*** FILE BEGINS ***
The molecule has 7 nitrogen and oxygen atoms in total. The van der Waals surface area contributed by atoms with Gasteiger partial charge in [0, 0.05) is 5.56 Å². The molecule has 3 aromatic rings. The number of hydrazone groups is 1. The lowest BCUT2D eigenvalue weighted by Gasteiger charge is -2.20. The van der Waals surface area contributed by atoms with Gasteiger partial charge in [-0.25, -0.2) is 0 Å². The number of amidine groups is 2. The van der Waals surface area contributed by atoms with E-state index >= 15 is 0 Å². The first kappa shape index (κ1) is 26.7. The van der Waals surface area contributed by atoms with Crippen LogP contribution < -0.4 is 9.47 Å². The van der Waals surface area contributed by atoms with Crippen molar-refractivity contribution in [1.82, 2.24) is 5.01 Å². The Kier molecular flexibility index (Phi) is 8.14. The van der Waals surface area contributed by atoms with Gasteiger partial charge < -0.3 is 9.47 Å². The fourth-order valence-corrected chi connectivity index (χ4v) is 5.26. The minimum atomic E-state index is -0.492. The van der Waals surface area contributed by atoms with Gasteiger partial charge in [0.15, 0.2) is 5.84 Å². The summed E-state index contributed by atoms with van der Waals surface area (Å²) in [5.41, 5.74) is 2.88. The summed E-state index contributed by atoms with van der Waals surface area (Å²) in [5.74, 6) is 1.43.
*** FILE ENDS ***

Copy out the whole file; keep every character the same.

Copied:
The molecule has 7 nitrogen and oxygen atoms in total. The van der Waals surface area contributed by atoms with Gasteiger partial charge in [0, 0.05) is 5.56 Å². The molecule has 3 aromatic rings. The number of hydrazone groups is 1. The lowest BCUT2D eigenvalue weighted by Gasteiger charge is -2.20. The van der Waals surface area contributed by atoms with Gasteiger partial charge in [-0.25, -0.2) is 0 Å². The number of amidine groups is 2. The van der Waals surface area contributed by atoms with E-state index >= 15 is 0 Å². The first kappa shape index (κ1) is 26.7. The van der Waals surface area contributed by atoms with Crippen LogP contribution < -0.4 is 9.47 Å². The van der Waals surface area contributed by atoms with Crippen molar-refractivity contribution in [1.82, 2.24) is 5.01 Å². The Kier molecular flexibility index (Phi) is 8.14. The van der Waals surface area contributed by atoms with Gasteiger partial charge < -0.3 is 9.47 Å². The fourth-order valence-corrected chi connectivity index (χ4v) is 5.26. The minimum atomic E-state index is -0.492. The van der Waals surface area contributed by atoms with Gasteiger partial charge in [0.15, 0.2) is 5.84 Å². The summed E-state index contributed by atoms with van der Waals surface area (Å²) in [5.41, 5.74) is 2.88. The summed E-state index contributed by atoms with van der Waals surface area (Å²) in [5.74, 6) is 1.43.